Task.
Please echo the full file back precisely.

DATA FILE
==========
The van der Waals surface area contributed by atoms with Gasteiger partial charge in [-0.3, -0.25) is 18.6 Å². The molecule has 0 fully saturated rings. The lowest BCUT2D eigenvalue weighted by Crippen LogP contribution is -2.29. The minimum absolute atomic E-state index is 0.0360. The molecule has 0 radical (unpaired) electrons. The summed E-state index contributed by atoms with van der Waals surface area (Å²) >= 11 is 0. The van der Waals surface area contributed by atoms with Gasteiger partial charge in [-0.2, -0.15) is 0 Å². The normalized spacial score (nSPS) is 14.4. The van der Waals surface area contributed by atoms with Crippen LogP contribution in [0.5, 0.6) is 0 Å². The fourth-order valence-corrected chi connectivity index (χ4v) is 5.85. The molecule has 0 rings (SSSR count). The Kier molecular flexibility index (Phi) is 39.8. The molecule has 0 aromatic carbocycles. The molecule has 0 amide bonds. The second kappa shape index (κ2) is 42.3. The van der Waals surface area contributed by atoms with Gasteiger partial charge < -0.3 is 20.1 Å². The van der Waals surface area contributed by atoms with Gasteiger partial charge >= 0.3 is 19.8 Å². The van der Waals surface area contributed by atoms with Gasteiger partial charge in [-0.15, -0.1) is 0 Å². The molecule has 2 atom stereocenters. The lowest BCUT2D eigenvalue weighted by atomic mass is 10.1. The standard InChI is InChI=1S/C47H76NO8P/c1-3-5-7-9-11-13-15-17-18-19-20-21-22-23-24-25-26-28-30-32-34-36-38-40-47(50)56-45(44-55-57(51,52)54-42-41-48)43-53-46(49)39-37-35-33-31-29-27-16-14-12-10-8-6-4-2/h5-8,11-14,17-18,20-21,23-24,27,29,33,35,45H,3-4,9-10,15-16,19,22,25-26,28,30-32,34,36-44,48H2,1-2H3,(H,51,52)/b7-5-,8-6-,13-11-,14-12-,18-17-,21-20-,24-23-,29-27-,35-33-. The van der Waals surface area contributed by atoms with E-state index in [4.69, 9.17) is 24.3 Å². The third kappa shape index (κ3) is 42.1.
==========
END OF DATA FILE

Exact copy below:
The van der Waals surface area contributed by atoms with Gasteiger partial charge in [-0.3, -0.25) is 18.6 Å². The molecule has 0 fully saturated rings. The lowest BCUT2D eigenvalue weighted by Crippen LogP contribution is -2.29. The minimum absolute atomic E-state index is 0.0360. The molecule has 0 radical (unpaired) electrons. The summed E-state index contributed by atoms with van der Waals surface area (Å²) >= 11 is 0. The van der Waals surface area contributed by atoms with Gasteiger partial charge in [-0.2, -0.15) is 0 Å². The normalized spacial score (nSPS) is 14.4. The van der Waals surface area contributed by atoms with Crippen LogP contribution in [0.5, 0.6) is 0 Å². The fourth-order valence-corrected chi connectivity index (χ4v) is 5.85. The molecule has 0 rings (SSSR count). The Kier molecular flexibility index (Phi) is 39.8. The molecule has 0 aromatic carbocycles. The molecule has 0 amide bonds. The second kappa shape index (κ2) is 42.3. The van der Waals surface area contributed by atoms with Gasteiger partial charge < -0.3 is 20.1 Å². The van der Waals surface area contributed by atoms with Gasteiger partial charge >= 0.3 is 19.8 Å². The van der Waals surface area contributed by atoms with Gasteiger partial charge in [-0.15, -0.1) is 0 Å². The molecule has 2 atom stereocenters. The lowest BCUT2D eigenvalue weighted by atomic mass is 10.1. The standard InChI is InChI=1S/C47H76NO8P/c1-3-5-7-9-11-13-15-17-18-19-20-21-22-23-24-25-26-28-30-32-34-36-38-40-47(50)56-45(44-55-57(51,52)54-42-41-48)43-53-46(49)39-37-35-33-31-29-27-16-14-12-10-8-6-4-2/h5-8,11-14,17-18,20-21,23-24,27,29,33,35,45H,3-4,9-10,15-16,19,22,25-26,28,30-32,34,36-44,48H2,1-2H3,(H,51,52)/b7-5-,8-6-,13-11-,14-12-,18-17-,21-20-,24-23-,29-27-,35-33-. The van der Waals surface area contributed by atoms with E-state index in [4.69, 9.17) is 24.3 Å². The third kappa shape index (κ3) is 42.1.